On Wednesday April 6, Star Trek and math came together with a highly engaging spin at “The Math of Khan,” a talk given by James Grime, PhD, at New York City’s National Museum of Mathematics. The event was hosted by Connor Trinneer, Star Trek: Enterprise‘s Chief Engineer Trip Tucker—who was given a promotion on the spot when he was introduced to the crowd as the captain of the Enterprise. He seemed pretty happy about the upgrade!
We were on site to cover Trinneer’s intro, Grime’s presentation, and a quick video interview with Trinneer and a young fan.
Connor Trinneer warms up the crowd with imaginary phase-pistols
Trinneer’s opening remarks were a hit with the full capacity crowd, as he talked about the “disco” warp core he learned about on his first day on the Engineering set, and his propensity for adding in his own sounds–like any kid with a toy gun–whenever Trip was shooting a phase-pistol. (“Pshew pshew!”) While he finally learned to stop doing it out loud, he continued doing it in his “inside voice” for the run of the series.
He then introduced James Grime, encouraging the crowd to watch Grime on YouTube, and described him as “so charming, so smart, and so spot on.” Trinner stayed for the entire talk, then chatted with fans afterwards, answering their questions and posing for selfies.
Mathematician James Grime digs into the math of Star Trek
Mathematician/comedian/lecturer James Grime took the stage and dove right in. His presentation was a mix of perfectly chosen photos, video clips, and original graphics, looking at times when the crew of the U.S.S. Enterprise from the original Star Trek gave stats or theories on various topics. He included McCoy’s estimates on interplanetary life from “Balance of Terror,” Spock’s tribble quantity analysis in “The Trouble with Tribbles,” and Sulu’s description of the rate of ESP power growth in “Where No Man Has Gone Before,” examining the reality behind the scripted lines. He also determined the answer, once and for all, about whether or not red shirts are actually more likely to get killed than other members of the crew.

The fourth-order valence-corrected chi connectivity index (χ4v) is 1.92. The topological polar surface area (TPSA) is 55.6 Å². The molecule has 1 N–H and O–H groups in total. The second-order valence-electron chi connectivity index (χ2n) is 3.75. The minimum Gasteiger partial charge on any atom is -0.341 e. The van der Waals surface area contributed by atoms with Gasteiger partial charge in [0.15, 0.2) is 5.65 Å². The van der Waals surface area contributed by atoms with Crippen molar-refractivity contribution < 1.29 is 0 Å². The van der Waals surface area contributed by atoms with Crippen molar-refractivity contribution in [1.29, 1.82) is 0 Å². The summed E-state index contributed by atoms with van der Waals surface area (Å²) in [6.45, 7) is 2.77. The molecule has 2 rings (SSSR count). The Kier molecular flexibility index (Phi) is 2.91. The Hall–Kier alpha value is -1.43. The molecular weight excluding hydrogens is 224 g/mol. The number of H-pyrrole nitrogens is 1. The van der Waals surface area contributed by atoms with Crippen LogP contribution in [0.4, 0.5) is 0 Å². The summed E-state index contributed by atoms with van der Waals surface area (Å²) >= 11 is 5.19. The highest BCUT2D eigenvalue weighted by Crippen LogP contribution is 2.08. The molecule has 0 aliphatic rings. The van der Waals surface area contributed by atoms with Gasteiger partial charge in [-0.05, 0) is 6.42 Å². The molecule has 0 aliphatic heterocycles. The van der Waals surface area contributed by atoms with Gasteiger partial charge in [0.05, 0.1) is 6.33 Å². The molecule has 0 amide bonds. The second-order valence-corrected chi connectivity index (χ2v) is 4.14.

*The four computers are , Landru (“The Return of the Archons”), Nomad (“The Changeling”), Norman (“I, Mudd”) and M-5 (“The Ultimate Computer”).
Math Encounters meets Star Trek: the origin story
The event was part of an ongoing “Math Encounters” series at the museum. The museum’s executive director and CEO, Cindy Lawrence, explained why they decided to include Star Trek as part of the series.
I had a conversation with somebody over the summer about Star Trek and about whether there was math in it, and I thought, ‘What a great idea to have a talk on the math of Star Trek.’ I was soliciting different mathematicians to see if somebody could put something together, but nobody really had anything or had any ideas. And independently, the chair of our advisory council, James Tanton, said to me, “There’s a great guy who should give a talk about math, his name is James Grime.” And I went to his website, and one of the first things that popped out to me was a talk on the math of Star Trek. Literally, it was just weeks from the conversation I’d had about how that would be a great talk, to coming across James Grime. So then I just had my fingers crossed that he would say yes. And he did!
A young fan interviews Connor Trinneer
I brought my son Nathaniel, who has been watching Enterprise for the first time, and he asked Trinneer about the best episodes to watch, how to get his friends into the show, and the fun of being an action figure:
Read our interview with Connor Trinner from before the event, where he talks about playing George W. Bush, working with Tom Cruise, a clever way for him to appear on Star Trek: Discovery, and reminisces about his experiences shooting Enterprise. And don’t forget to check out James Grime’s website & YouTube channel, as well as NYC’s National Museum of Mathematics.